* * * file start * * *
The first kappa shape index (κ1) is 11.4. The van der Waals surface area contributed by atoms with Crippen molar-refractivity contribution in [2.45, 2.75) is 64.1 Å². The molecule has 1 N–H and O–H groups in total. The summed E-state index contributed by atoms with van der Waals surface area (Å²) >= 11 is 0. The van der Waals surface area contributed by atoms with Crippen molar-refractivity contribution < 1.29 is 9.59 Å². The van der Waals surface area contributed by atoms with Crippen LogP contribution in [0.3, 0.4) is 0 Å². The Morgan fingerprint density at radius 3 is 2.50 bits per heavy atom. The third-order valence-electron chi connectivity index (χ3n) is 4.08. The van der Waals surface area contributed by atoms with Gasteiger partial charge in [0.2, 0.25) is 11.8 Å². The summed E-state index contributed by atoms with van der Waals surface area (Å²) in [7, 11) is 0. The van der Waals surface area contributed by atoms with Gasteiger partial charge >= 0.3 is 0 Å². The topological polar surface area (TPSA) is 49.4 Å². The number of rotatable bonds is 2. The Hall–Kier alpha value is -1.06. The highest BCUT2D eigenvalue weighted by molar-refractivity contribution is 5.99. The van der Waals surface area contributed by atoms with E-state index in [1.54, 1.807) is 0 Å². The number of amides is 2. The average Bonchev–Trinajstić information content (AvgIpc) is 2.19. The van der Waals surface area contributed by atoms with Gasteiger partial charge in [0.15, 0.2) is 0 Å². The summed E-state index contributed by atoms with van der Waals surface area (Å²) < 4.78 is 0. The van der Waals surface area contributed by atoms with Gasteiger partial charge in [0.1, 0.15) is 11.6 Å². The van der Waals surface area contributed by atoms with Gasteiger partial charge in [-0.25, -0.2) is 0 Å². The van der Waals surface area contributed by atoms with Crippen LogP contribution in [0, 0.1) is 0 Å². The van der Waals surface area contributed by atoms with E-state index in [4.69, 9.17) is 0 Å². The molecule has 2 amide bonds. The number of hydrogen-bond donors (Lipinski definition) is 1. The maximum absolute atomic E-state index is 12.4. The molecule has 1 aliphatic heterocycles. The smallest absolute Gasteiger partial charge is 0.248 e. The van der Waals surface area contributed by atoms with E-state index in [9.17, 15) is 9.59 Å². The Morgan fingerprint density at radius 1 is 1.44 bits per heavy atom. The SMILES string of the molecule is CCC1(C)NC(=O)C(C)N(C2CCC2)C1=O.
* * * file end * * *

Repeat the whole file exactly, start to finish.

The first kappa shape index (κ1) is 11.4. The van der Waals surface area contributed by atoms with Crippen molar-refractivity contribution in [2.45, 2.75) is 64.1 Å². The molecule has 1 N–H and O–H groups in total. The summed E-state index contributed by atoms with van der Waals surface area (Å²) >= 11 is 0. The van der Waals surface area contributed by atoms with Crippen molar-refractivity contribution < 1.29 is 9.59 Å². The van der Waals surface area contributed by atoms with Crippen LogP contribution in [0.3, 0.4) is 0 Å². The Morgan fingerprint density at radius 3 is 2.50 bits per heavy atom. The third-order valence-electron chi connectivity index (χ3n) is 4.08. The van der Waals surface area contributed by atoms with Gasteiger partial charge in [0.2, 0.25) is 11.8 Å². The summed E-state index contributed by atoms with van der Waals surface area (Å²) in [7, 11) is 0. The van der Waals surface area contributed by atoms with Gasteiger partial charge >= 0.3 is 0 Å². The topological polar surface area (TPSA) is 49.4 Å². The number of rotatable bonds is 2. The Hall–Kier alpha value is -1.06. The highest BCUT2D eigenvalue weighted by molar-refractivity contribution is 5.99. The van der Waals surface area contributed by atoms with E-state index in [1.54, 1.807) is 0 Å². The number of amides is 2. The average Bonchev–Trinajstić information content (AvgIpc) is 2.19. The van der Waals surface area contributed by atoms with Gasteiger partial charge in [0.15, 0.2) is 0 Å². The summed E-state index contributed by atoms with van der Waals surface area (Å²) < 4.78 is 0. The van der Waals surface area contributed by atoms with Gasteiger partial charge in [0.1, 0.15) is 11.6 Å². The van der Waals surface area contributed by atoms with Gasteiger partial charge in [-0.25, -0.2) is 0 Å². The van der Waals surface area contributed by atoms with Crippen LogP contribution in [0, 0.1) is 0 Å². The van der Waals surface area contributed by atoms with E-state index in [4.69, 9.17) is 0 Å². The molecule has 2 amide bonds. The number of hydrogen-bond donors (Lipinski definition) is 1. The maximum absolute atomic E-state index is 12.4. The molecule has 1 aliphatic heterocycles. The smallest absolute Gasteiger partial charge is 0.248 e. The van der Waals surface area contributed by atoms with E-state index in [9.17, 15) is 9.59 Å². The Morgan fingerprint density at radius 1 is 1.44 bits per heavy atom. The SMILES string of the molecule is CCC1(C)NC(=O)C(C)N(C2CCC2)C1=O.